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Publication numberUS20080304407 A1
Publication typeApplication
Application numberUS 11/575,357
PCT numberPCT/IL2005/000986
Publication dateDec 11, 2008
Filing dateSep 15, 2005
Priority dateSep 16, 2004
Also published asCN101095058A, EP1802985A2, EP1802985A4, WO2006030435A2, WO2006030435A3
Publication number11575357, 575357, PCT/2005/986, PCT/IL/2005/000986, PCT/IL/2005/00986, PCT/IL/5/000986, PCT/IL/5/00986, PCT/IL2005/000986, PCT/IL2005/00986, PCT/IL2005000986, PCT/IL200500986, PCT/IL5/000986, PCT/IL5/00986, PCT/IL5000986, PCT/IL500986, US 2008/0304407 A1, US 2008/304407 A1, US 20080304407 A1, US 20080304407A1, US 2008304407 A1, US 2008304407A1, US-A1-20080304407, US-A1-2008304407, US2008/0304407A1, US2008/304407A1, US20080304407 A1, US20080304407A1, US2008304407 A1, US2008304407A1
InventorsIgor UMANSKY, Gilad Goren
Original AssigneeAlcatel Telecom Israel
Export CitationBiBTeX, EndNote, RefMan
External Links: USPTO, USPTO Assignment, Espacenet
Efficient Protection Mechanisms For Protecting Multicast Traffic in a Ring Topology Network Utilizing Label Switching Protocols
US 20080304407 A1
Abstract
Efficient protection mechanisms for ring-based label-switching networks, such as multi-protocol label switching (MPLS) networks. The protection mechanisms are designed to protect point-to-multipoint label switching paths (LSPs). In steering ring protection embodiments, the nodes of the ring network are provided with pre-configured tables that enable each node to operate in both working mode and protection mode. The information required for each node to switch between the two modes in included in its respective table during the pre-configuration of the ring network. In wrapping ring protection embodiments, the wrapping is performed by assigning a unique LSP label to each LSP and further configuring each intermediate node in the ring network to transparently pass data packets including the unique LSP label. Upon detecting a failure in a network node, the data packets including the unique LSP label are switched to a protection ring.
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Claims(27)
1. In a ring network that includes a working transport medium and a protection transport medium, a method for protecting multicast traffic of a label switched path (LSP) established between a source node and a destination node through at least one intermediate node, the method comprising the steps of:
a. pre-configuring each node with a respective table operative to instruct the node on actions to be taken upon detection of a failure in the ring network; and
b. upon detection of the failure in the ring network, causing at least one node to perform a protection action on the multicast traffic according to its respective preconfigured instructions.
2. The method of claim 1, wherein the step of pre-configuring includes:
i. pre-configuring the source node with a protection routing table (PRT) operative to reroute the multicast traffic, and
ii. pre-configuring each intermediate node and the destination node with a respective protection forwarding table (PFT) operative to provide at least an alternative forwarding action.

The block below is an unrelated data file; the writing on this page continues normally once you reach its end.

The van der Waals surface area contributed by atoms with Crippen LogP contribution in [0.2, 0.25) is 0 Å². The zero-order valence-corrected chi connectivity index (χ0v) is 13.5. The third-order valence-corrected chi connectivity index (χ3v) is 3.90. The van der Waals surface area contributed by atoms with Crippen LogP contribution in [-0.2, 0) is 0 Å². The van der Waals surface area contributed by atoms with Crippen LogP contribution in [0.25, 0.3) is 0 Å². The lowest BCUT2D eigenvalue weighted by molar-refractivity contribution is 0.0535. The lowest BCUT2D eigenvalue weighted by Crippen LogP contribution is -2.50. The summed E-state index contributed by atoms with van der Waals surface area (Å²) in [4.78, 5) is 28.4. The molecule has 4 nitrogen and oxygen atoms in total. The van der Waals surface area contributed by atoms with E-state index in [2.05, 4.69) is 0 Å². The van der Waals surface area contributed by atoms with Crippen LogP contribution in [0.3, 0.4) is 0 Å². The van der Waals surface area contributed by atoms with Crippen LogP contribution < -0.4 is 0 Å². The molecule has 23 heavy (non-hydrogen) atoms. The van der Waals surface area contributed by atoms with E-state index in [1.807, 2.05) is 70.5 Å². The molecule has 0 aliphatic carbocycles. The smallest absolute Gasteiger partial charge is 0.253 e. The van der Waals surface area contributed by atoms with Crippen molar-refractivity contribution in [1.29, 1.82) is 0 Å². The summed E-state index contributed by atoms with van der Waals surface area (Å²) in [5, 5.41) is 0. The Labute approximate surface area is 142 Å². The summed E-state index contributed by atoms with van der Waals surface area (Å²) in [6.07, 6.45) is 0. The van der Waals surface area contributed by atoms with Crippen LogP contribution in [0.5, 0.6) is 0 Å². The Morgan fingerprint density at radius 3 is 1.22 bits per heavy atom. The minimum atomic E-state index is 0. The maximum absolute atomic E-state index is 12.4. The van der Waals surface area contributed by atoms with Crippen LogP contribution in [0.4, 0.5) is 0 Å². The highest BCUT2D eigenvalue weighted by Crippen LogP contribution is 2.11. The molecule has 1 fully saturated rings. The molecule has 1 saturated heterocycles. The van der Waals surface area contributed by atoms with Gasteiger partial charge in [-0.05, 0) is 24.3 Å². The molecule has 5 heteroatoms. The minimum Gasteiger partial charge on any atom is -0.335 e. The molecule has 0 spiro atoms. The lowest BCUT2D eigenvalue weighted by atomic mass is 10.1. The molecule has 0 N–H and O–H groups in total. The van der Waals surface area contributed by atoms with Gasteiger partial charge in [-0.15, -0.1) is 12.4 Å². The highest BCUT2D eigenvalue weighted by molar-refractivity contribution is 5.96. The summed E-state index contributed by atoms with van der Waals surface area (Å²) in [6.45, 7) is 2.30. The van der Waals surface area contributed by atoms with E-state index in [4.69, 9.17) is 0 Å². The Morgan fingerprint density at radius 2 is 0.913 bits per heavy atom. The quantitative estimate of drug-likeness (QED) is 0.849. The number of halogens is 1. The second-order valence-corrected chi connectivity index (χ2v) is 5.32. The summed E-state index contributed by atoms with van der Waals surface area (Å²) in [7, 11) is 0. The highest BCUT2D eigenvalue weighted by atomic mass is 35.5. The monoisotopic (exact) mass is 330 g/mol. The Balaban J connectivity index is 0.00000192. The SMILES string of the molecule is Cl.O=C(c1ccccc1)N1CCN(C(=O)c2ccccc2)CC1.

3. The method of claim 2, wherein the step of causing at least one node to perform a protection action is preceded by the step of
c. sending, by a node that detects the failure, a failure status message to each other node.
4. The method of claim 3, wherein the step of sending includes:
i. by the source node and according to its PRT, rerouting the multicast traffic and,
ii. by each intermediate node and according to its respective PFT, performing a forwarding action on the multicast traffic.
5. The method of claim 4, wherein the rerouting of the multicast traffic by the source node includes switching the traffic to the protection transport medium.
6. The method of claim 3, wherein the detection of the failure is performed by an immediate neighboring node adjacent to a location of the failure, and wherein the step of sending by a node that detects the failure includes sending a failure location message by the immediate neighboring node.
7. The method of claim 5, wherein the rerouting of the multicast traffic by the source node further includes performing an operation selected from the group consisting of uni-casting traffic and bi-casting traffic.
8. The method of claim 4, wherein the performing a forwarding action on the multicast traffic includes performing a forwarding action selected from the group consisting of a drop action, a forward action and a drop-and-forward action.
9. The method of claim 7, wherein the performing of a drop-and-forward action includes:
A. replicating data packets of the multicast traffic internally in an intermediate node that receives the packets;
B. sending the replicated data packets to at least one customer site connected to the respective intermediate node; and
C. sending the data packets to a next node connected to the respective intermediate node.
10. The method of claim 7, wherein the performing a drop action includes: sending data packets of the multicast traffic to at least one customer site connected to an intermediate node or to the destination node.
11. The method of claim 7, wherein the performing of a forward action includes sending data packets of the multicast traffic to a neighboring node the ring network.
12. The method of claim 2, wherein the step of pre-configuring includes pre-configuring by an operator using a mechanism selected from the group consisting of a network management system, a command line interface and a signaling protocol.